Based on this data, the researchers estimate that the seagrass bed could span 92,000 km², twice the size of the one found off the coast of Australia, previously thought to be the largest in the world. . The new discovery expands the known global seagrass cover by around 41%, according to the study.

Maps showing (top) aggregated estimates of seagrass cover from existing data sources (bottom) and from 2022. © Gallagher et al., 2022.

This first partnership between tiger sharks and scientists led to this important discovery and provides a model for working with large marine animals to explore the ocean. The research team also collected sediment cores from the vast seagrass ecosystem to assess the amount of carbon stored in the sediments, ultimately revealing that the Bahamas likely holds up to 25% of the world’s blue carbon stocks.

A and B: Thalassia testudinum dense meadow photographed in the southern Great Bahamas Bank and data collected in an erosion zone. C: Adult tiger shark swimming over Little Bahamas Bank. D: Point of view of a tiger shark, through a camera, north of the Great Bahamas Bank. © (in order) Cristina Mittermeier/Austin Gallagher/Gallagher et al. 2022.

In fact, during a TED talk on seagrasses, Dr. Duarte revealed that one hectare of seagrasses sequesters as much carbon as 15 hectares of Amazonian forest. This is mainly because they are the most productive ecosystems on Earth, pumping huge amounts of CO2 into organic matter through photosynthesis, much of which is placed directly underground in the form of roots and rhizomes. He adds : ” The absence of oxygen slows decomposition, and the absence of fires, which return much of the forest carbon to the atmosphere, promotes its long-term storage. “.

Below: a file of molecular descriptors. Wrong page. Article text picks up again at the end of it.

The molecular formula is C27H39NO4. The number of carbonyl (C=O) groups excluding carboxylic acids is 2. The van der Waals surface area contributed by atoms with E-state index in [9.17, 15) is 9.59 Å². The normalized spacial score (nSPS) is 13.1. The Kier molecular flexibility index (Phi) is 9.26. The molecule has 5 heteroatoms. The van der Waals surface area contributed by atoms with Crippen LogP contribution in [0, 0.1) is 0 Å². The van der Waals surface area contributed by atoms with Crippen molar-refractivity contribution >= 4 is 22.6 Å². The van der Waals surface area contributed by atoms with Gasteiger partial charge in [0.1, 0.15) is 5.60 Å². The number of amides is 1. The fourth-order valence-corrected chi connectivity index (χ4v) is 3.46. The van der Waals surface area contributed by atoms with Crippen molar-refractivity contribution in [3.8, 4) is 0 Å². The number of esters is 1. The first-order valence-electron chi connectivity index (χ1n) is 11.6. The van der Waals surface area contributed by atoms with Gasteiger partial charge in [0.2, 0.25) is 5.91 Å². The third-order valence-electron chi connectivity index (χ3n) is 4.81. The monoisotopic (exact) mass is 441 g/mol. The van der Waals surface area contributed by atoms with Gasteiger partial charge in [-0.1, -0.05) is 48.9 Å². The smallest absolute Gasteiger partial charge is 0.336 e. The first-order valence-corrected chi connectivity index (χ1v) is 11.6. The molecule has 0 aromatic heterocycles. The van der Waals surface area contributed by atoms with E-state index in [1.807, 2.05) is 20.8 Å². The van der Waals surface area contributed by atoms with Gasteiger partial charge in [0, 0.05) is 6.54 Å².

The importance of sharks against climate change

Not to mention, scientists believe that sharks, by the very fact that they exist, have a role to play in keeping greenhouse gases in the oceans out of the atmosphere. Tiger sharks, in Australia for example, scare sea turtles away from seagrass beds. In doing so, the sharks prevent the turtles from overgrazing the seagrass beds. As mentioned above, seagrass beds are an important reservoir of blue carbon. Declining shark numbers mean more sea turtles deplete seagrass beds which, when destroyed, release their blue carbon stores and contribute to global warming.

You should also know that the body of a shark is another source of blue carbon. They are made up of 10 to 15% carbon. When they die naturally, their bodies sink, along with this carbon, to the depths of the ocean. They become deep-sea carbon reservoirs for thousands or even millions of years.

But shark overfishing means much of that carbon is pulled from the ocean and ends up in our atmosphere. Fear of sharks also hampers many rank designations.

Finally, Dr. Austin Gallagher concludes: “ This discovery should give us hope for the future of our oceans. It also shows how everything is connected. Because tiger sharks have been protected in the Bahamas for many years, we have been able to study and monitor the ancient processes these animals have been involved in for millennia. The sharks took us to the Bahamas seagrass ecosystem, which we now know is probably the most important blue carbon sink on the planet. “.

He adds : ” If protected, these seagrasses can play a crucial role in slowing the climate emergency as the world strives to implement a wide range of strategies to capture carbon from the atmosphere. “.

Source: Nature Communications

Leave a Reply

Your email address will not be published. Required fields are marked *